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Experimental Brain Research

, Volume 202, Issue 1, pp 15–32 | Cite as

Contribution of visual and proprioceptive information to the precision of reaching movements

  • Simona Monaco
  • Gregory Króliczak
  • Derek J. Quinlan
  • Patrizia Fattori
  • Claudio Galletti
  • Melvyn A. Goodale
  • Jody C. Culham
Research Article

Abstract

Ren et al. (J Neurophysiol 96:1464–1477, 2006) found that saccades to visual targets became less accurate when somatosensory information about hand location was added, suggesting that saccades rely mainly on vision. We conducted two kinematic experiments to examine whether or not reaching movements would also show such strong reliance on vision. In Experiment 1, subjects used their dominant right hand to perform reaches, with or without a delay, to an external visual target or to their own left fingertip positioned either by the experimenter or by the participant. Unlike saccades, reaches became more accurate and precise when proprioceptive information was available. In Experiment 2, subjects reached toward external or bodily targets with differing amounts of visual information. Proprioception improved performance only when vision was limited. These results indicate that the reaching system has a better internal model for limb positions than does the saccade system.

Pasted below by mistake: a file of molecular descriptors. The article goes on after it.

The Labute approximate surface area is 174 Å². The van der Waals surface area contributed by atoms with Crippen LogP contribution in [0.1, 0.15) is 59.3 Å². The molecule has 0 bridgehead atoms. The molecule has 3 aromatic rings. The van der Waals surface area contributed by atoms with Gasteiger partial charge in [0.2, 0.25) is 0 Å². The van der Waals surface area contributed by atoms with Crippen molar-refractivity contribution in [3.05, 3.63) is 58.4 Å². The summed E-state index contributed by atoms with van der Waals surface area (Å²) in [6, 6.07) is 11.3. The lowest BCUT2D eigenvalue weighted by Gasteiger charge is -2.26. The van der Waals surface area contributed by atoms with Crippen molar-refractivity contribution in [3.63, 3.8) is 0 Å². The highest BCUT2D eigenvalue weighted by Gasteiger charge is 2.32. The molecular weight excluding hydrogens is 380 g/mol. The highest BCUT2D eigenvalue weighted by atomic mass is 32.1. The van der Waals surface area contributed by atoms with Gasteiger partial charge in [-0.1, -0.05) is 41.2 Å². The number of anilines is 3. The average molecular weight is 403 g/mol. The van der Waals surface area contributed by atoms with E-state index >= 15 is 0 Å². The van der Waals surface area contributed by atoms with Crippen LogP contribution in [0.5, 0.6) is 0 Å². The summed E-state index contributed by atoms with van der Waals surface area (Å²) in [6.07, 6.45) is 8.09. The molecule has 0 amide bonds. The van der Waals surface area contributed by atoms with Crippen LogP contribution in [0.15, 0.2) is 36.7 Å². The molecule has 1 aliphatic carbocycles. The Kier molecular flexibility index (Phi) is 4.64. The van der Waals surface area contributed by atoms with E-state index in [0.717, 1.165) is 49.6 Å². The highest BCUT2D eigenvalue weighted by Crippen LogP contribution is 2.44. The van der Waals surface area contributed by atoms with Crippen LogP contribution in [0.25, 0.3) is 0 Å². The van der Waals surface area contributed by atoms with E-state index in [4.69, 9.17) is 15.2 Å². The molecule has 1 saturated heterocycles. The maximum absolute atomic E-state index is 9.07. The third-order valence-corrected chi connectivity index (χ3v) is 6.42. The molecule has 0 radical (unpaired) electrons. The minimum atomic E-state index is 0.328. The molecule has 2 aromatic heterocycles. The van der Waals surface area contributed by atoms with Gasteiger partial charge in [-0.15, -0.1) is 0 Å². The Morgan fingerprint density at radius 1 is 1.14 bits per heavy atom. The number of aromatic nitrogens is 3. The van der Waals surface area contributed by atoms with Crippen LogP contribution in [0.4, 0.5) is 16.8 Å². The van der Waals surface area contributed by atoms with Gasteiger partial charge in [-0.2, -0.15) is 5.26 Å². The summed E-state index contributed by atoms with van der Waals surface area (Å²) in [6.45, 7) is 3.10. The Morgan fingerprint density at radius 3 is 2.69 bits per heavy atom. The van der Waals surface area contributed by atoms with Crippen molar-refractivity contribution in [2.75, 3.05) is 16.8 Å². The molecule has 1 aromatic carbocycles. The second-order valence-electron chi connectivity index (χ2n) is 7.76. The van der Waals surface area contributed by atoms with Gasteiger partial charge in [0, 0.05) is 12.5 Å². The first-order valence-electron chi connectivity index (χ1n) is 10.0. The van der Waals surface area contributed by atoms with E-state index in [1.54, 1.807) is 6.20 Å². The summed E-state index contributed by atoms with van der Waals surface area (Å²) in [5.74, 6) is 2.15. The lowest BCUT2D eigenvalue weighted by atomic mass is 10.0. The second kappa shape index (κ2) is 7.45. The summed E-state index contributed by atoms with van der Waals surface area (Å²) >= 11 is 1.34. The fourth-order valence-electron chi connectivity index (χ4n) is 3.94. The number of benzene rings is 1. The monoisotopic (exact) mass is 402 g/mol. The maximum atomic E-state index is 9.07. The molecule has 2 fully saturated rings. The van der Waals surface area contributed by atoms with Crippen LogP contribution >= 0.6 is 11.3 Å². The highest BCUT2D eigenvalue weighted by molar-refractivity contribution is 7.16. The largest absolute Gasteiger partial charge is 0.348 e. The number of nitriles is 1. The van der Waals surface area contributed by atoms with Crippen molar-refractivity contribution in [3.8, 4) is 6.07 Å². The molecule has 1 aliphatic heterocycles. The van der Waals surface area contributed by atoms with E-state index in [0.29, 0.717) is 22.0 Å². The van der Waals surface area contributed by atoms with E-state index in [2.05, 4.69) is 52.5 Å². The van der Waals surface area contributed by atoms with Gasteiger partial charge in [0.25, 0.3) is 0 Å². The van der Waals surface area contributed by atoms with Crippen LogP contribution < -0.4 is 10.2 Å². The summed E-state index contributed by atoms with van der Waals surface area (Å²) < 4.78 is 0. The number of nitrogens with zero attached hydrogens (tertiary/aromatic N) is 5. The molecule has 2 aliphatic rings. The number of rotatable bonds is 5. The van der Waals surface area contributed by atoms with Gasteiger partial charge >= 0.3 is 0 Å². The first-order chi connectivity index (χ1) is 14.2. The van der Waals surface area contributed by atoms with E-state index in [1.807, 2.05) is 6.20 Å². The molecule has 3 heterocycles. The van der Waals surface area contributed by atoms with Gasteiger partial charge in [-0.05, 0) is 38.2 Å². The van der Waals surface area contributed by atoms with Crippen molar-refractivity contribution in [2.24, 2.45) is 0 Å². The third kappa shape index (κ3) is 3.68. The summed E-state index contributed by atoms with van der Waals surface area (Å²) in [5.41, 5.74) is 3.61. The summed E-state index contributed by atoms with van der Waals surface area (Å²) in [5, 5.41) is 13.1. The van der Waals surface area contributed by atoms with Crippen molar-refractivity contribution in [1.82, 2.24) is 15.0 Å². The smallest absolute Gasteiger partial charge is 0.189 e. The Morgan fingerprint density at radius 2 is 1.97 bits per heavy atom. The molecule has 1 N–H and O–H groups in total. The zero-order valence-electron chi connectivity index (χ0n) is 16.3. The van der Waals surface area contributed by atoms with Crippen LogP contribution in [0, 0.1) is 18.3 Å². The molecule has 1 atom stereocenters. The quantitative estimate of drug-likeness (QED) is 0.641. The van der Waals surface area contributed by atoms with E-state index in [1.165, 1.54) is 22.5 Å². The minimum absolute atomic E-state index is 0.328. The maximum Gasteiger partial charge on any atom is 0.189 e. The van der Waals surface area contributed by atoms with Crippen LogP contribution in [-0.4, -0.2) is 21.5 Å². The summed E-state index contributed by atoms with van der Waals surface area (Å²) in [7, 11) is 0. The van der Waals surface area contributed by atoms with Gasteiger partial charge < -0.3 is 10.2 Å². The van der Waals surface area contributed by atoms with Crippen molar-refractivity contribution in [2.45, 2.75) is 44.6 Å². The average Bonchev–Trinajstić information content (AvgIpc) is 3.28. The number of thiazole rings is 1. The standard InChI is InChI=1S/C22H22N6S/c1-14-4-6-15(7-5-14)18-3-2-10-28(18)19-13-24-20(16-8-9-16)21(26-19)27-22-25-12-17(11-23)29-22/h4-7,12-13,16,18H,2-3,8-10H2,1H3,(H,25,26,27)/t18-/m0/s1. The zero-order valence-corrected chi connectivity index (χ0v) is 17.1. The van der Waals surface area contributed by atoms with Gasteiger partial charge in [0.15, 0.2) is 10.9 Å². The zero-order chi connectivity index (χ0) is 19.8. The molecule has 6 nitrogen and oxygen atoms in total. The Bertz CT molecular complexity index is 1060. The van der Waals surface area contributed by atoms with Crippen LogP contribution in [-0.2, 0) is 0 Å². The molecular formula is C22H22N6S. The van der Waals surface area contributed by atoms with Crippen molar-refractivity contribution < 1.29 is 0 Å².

Keywords

Mutlisensory integration Vision Proprioception Reaching Action 

Notes

Acknowledgments

The authors thank John Kalaska, Yvonne Wong, Richard Lee and Giacomo Placenti for helpful discussions and Haitao Yang for technical support. This research was funded by an operating grant from the Natural Science and Engineering Research Council of Canada (Grant # 249877-02 RGPIN) to Jody C. Culham.

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Copyright information

© Springer-Verlag 2009

Authors and Affiliations

  • Simona Monaco
    • 1
    • 2
  • Gregory Króliczak
    • 3
  • Derek J. Quinlan
    • 1
  • Patrizia Fattori
    • 2
  • Claudio Galletti
    • 2
  • Melvyn A. Goodale
    • 1
  • Jody C. Culham
    • 1
  1. 1.Department of PsychologyThe University of Western OntarioLondonCanada
  2. 2.Department of Human and General PhysiologyUniversity of BolognaBolognaItaly
  3. 3.Human Neuroimaging and TMS Lab, Department of Psychology1227 University of OregonEugeneUSA

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